In late July 2017, the European Court of Justice (ECJ) ruled that Croatia had broken the Dublin III Regulation during mass-arrivals of refugees and forced migrants in 2015/2016. The rule was supposedly broken by allowing the refugees to cross over Croatian territory. This lead to the refugees ‘irregularly’ travelling further to Slovenia and Austria without imposing legal mechanisms of interception and eventual examinations of the possible claims for international protection (asylum). Continue reading Political Tensions Rise As Croatia Allegedly Breaks the Dublin III Refugee Regulation
The Croatian economy is among the least unstable economies, Bloomberg global risk index reports. Out of 82 countries evaluated, the country ranks ninth, while in the top three we find Hong Kong, Switzerland and Singapore. The US closes the index. Continue reading A Risky Evaluation of Croatia’s Economy?
Salaries in Slovenia and Croatia are growing faster than in the five other countries that made up former Yugoslavia. According to the Croatian Bureau of Statistics, Slovenia pays the highest salary in the region at €1,050.78, immediately followed by Croatia where the average monthly salary amounts to €813.1, which is an increase of €63,47 compared to 2016. At the bottom we find the Republic of Macedonia with only €372,55. Continue reading Croatian Salaries Are Growing in Line With Other CEE Countries
A host of flash estimate GDP data released by Eurostat and national statistics offices on August 16th showed that the economies of EU-CEE had another highly impressive quarter of growth in April-June. In seasonally-adjusted terms, growth strengthened in relation to Q1 from already elevated levels in the Czech Republic, Latvia, Poland and Bulgaria. In Romania and Slovakia momentum was unchanged relative to the previous three months, while in Lithuania and Hungary it slowed slightly. Data for the other EU-CEE economies—Slovenia, Estonia and Croatia—are not yet available. Continue reading EU-CEE Is Still Growing at a Healthy Rate
The inflow of FDI had long been considered the main driver of economic growth in the countries of Central and South-eastern Europe. During the transition to a market economy, FDI provided much-needed capital and knowledge, as well as access to technology and markets. Continue reading Ex-Transition Economies’ FDI Recovery
Brexit negotiations started in Brussels on June 19, almost exactly a year after the UK’s vote to leave the EU. Continue reading Impact of Brexit on EU-CEE Not Overstated
In Central Europe and the Baltics growth will pick up on the back of the investment recovery which is linked to a better absorption of EU funds, Artur Radziwiłł, Director for Country Strategy and Policy, European Bank for Reconstruction and Development (EBRD), tells Emerging Europe.
For the economies of emerging Europe, the international economic environment appears generally positive. In 2017-2018, GDP growth in the Euro area is expected to hover at around 1.7 per cent. The international financial markets have stabilised and the current economic mood is improving. Because of the global recovery, the US Fed is expected to increase interest rates further in 2017, while oil prices are likely to rise. In the EU, disbursements from the payments’ cycle of the European Structural and Investment Funds are only just beginning, indicating higher co-financed investments in the Central and Eastern European EU member states (EU-CEE) from this year onwards.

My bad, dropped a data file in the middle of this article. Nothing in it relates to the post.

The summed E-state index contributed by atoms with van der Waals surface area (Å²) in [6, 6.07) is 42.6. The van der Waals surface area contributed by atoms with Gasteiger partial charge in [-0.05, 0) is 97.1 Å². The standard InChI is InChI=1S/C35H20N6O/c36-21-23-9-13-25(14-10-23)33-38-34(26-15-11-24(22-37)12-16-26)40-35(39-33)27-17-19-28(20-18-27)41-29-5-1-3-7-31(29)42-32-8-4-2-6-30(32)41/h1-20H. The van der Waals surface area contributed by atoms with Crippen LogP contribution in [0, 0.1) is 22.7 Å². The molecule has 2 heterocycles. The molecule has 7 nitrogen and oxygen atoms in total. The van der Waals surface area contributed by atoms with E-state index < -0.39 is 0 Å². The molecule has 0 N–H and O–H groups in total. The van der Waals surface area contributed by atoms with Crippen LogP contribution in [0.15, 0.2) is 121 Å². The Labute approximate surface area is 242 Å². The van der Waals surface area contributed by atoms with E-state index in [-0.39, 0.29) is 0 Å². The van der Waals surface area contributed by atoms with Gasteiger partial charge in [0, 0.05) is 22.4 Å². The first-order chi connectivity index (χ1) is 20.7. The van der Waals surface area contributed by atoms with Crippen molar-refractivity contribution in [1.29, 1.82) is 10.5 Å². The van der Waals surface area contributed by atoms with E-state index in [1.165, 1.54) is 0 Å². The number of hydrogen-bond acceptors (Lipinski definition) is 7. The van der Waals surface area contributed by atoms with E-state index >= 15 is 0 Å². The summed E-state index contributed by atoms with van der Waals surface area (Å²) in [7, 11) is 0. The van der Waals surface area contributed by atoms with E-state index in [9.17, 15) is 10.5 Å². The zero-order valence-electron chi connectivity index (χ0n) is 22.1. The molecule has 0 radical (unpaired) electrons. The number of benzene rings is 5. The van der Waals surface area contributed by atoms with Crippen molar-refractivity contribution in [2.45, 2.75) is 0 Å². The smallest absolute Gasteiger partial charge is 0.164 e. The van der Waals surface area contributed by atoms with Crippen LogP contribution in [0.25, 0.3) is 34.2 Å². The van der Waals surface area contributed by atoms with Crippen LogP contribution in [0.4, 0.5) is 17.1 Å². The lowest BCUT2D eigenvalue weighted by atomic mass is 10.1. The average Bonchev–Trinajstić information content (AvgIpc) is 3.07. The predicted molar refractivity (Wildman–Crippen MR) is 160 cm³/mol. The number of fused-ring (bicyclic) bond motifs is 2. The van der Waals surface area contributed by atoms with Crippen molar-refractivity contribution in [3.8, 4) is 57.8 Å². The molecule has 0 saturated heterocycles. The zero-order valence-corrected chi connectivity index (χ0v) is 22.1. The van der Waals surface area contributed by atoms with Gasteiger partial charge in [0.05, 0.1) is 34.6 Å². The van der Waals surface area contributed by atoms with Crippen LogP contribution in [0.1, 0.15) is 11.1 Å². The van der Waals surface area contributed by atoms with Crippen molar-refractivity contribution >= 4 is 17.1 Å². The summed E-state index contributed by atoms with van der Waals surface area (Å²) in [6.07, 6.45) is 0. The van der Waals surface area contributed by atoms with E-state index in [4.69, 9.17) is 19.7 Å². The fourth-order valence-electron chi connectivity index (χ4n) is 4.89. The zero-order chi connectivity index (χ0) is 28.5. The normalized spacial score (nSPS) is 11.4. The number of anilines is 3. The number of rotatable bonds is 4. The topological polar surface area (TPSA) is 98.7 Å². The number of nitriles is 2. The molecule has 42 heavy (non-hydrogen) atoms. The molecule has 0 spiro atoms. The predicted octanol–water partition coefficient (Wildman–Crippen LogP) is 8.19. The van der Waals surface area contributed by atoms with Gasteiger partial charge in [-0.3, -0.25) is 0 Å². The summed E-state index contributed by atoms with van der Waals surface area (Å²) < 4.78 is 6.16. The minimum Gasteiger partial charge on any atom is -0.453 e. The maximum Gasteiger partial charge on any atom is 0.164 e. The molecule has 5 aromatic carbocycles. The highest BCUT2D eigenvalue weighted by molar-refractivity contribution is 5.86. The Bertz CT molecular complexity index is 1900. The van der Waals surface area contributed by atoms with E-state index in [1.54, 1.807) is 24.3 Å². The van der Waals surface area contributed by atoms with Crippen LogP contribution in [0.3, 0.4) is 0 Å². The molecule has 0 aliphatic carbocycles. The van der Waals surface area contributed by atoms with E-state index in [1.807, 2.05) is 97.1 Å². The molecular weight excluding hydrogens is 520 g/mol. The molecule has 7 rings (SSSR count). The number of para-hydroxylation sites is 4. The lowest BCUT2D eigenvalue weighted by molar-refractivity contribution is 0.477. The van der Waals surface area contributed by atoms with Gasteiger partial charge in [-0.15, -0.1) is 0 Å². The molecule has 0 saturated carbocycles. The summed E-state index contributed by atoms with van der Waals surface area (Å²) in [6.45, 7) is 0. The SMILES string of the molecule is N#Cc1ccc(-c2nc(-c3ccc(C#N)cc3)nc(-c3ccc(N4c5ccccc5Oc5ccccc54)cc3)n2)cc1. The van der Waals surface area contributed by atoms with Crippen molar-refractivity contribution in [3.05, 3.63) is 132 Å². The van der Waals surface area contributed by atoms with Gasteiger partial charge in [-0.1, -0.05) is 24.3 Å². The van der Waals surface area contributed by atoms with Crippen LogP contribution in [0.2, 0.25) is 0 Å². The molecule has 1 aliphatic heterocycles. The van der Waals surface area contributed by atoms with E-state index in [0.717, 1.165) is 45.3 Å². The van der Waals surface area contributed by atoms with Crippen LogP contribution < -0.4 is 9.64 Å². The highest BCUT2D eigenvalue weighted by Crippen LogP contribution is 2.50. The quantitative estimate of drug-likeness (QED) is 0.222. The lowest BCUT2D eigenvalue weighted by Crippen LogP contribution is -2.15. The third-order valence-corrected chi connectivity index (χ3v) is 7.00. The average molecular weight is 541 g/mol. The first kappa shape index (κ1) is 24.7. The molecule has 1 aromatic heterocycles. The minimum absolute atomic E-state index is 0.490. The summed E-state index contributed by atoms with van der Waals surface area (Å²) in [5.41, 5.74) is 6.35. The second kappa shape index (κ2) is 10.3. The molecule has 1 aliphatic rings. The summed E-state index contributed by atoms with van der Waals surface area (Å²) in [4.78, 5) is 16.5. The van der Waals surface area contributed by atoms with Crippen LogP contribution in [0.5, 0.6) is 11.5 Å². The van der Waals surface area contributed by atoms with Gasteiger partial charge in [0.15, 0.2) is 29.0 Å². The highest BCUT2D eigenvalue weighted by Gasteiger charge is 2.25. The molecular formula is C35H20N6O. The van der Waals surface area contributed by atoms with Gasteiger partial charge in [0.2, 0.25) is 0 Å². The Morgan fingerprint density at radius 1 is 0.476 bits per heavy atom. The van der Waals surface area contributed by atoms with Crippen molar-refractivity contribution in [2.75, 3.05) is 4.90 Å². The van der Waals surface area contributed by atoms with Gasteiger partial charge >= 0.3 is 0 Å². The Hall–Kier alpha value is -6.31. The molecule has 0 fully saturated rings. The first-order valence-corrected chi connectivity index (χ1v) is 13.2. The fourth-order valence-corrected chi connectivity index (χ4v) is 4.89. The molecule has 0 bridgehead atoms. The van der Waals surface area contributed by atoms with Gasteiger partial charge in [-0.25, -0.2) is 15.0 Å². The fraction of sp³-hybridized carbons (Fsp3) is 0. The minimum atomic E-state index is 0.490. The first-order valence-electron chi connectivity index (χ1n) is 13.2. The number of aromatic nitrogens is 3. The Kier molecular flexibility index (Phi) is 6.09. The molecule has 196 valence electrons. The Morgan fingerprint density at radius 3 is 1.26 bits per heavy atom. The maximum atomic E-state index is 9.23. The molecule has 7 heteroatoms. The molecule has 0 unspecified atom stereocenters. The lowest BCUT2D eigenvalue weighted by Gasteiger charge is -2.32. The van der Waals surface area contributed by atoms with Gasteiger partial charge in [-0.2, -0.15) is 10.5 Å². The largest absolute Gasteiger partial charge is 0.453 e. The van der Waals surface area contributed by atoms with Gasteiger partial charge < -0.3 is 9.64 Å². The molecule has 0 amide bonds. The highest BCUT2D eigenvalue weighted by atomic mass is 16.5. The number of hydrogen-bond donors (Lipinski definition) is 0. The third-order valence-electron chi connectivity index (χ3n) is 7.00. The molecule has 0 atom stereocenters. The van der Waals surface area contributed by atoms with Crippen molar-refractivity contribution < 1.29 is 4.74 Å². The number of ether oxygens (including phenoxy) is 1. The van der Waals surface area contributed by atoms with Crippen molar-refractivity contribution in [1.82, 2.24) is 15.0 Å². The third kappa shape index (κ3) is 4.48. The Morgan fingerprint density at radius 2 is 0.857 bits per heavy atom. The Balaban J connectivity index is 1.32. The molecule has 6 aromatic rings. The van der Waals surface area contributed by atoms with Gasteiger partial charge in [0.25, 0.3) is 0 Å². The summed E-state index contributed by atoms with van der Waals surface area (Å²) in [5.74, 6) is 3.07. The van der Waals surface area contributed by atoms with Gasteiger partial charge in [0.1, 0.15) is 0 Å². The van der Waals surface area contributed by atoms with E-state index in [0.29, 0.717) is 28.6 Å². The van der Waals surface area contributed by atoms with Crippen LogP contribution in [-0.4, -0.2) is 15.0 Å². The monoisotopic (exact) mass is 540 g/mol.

Unlike the Western European market, which has diversified supply routes and developed an infrastructure, South Eastern Europe lacks interconnection with a bi-directional flow and access to the LNG market. National markets are relatively small and transmission networks are not harmonised, from a technical and legal point of view. The entire region also depends on one source of gas — Russia. Realising the set goals under such conditions is a complex and time consuming process. Continue reading Croatian Gas Market Facing Challenges after some Liberalisation
The European Commission has been preparing a technical communication that focusses on waste-to-energy (WtE). It aims to explore the opportunities this offers, particularly with regard to the synergies between resource and energy efficiency. The communication was scheduled to be published at the end of 2016 together with the reviewed Renewable Energy Directive. Continue reading The CEE Region Is Making Advances in Prioritising Waste-to-Energy Projects
The global economic environment continues to be challenging. The ‘wounds’ inflicted by the global financial crisis of 2008 have not yet healed completely and world economic growth remains rather subdued. This particularly applies to the advanced countries and especially to the Euro Zone, which is the most important trading partner for the Eastern European countries. Continue reading Are Labour Shortages Driving Economic Growth?
Emerging Europe Live is a series of engaging studio panel discussions about topics relevant to the region. The first episode in the series is entitled CEE: The Outsourcing Destination and premiered on 25 April 2016. The programme excerpts are available below. Continue reading Emerging Europe Live: CEE — The Outsourcing Destination